NIJ seeks applications for funding to study law enforcement use of probabilistic genotyping, forensic DNA phenotyping, and forensic investigative genetic genealogy technologies and law enforcement use of person-based predictive policing approaches as directed by Section 13(d) in Executive Order 14074 “Advancing Effective, Accountable Policing and Criminal Justice Practices to Enhance Public Trust and Public Safety.” T
Support Activities under Section 13(d) of Executive Order 14074: Workshops on Law Enforcement Use of Probabilistic DNA Technologies and Person-based Predictive Policing
Research in Brief: Predictive Policing: Understanding and Applying Analytical Techniques To Prevent and Combat Crime
Predictions Put Into Practice: a Quasi-experimental Evaluation of Chicago's Predictive Policing Pilot
Geography and Public Safety: A Quarterly Bulletin of Applied Geography for the Study of Crime and Public Safety, Volume 2, Issue 4
Panelists debate the premise of a Harvard Executive Session working paper that suggests police organizations are striving for a "new" professionalism. Leaders are endeavoring for stricter standards of efficiency and conduct, while also increasing their legitimacy to the public and encouraging innovation. Is this new? Will this idea lead to prematurely discarding community policing as a guiding philosophy?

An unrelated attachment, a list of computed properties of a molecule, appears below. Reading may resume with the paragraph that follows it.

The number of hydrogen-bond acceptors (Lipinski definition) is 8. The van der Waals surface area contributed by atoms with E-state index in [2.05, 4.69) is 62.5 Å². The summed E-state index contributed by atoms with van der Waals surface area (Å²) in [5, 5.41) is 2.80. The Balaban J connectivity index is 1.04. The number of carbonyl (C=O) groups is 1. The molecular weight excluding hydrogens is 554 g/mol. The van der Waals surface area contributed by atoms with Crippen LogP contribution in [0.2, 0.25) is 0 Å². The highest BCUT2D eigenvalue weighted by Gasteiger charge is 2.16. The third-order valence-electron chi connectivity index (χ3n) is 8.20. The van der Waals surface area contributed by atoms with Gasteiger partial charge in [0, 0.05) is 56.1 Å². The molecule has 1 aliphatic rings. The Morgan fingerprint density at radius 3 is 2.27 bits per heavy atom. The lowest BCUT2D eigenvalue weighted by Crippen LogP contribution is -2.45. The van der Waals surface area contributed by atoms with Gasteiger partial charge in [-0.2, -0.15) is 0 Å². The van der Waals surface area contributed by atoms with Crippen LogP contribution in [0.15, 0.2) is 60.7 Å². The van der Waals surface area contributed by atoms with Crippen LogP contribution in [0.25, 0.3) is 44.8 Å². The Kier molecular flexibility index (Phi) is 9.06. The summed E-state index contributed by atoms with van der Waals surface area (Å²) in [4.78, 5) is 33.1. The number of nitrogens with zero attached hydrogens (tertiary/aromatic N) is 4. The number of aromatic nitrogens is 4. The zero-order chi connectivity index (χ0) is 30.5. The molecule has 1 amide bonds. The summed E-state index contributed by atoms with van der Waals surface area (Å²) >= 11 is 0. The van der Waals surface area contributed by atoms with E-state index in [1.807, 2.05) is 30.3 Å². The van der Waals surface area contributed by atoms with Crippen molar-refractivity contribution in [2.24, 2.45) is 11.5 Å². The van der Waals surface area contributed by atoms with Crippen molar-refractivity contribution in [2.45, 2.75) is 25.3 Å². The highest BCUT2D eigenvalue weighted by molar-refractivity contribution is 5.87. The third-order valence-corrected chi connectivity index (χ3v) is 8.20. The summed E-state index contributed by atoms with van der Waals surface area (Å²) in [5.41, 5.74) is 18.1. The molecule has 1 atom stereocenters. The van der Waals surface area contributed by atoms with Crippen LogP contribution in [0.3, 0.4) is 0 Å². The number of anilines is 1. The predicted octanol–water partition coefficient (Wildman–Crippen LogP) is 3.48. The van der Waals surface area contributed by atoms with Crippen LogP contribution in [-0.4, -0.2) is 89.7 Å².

A View From the Street: Police Leaders Share Their Perspectives on Urgent Policy and Research Issues
Sponsored by the International Association of Chiefs of Police (IACP) and its Research Advisory Committee (RAC), this panel unites law enforcement leaders from across the country to discuss their policy and research concerns. Charles Wellford, IACP RAC co-chair and University of Maryland professor, will facilitate the panel. Presenters will discuss urgent policing issues that merit ongoing research, law enforcement and academic research partnerships, and how research can and does affect agency policy and operations.
This video, in the Crime File series, portrays a panel discussion of the nature and reliability of the Federal and California parole guidelines, justification for their use as sentencing guidelines, and moral and legal issues associated with their use.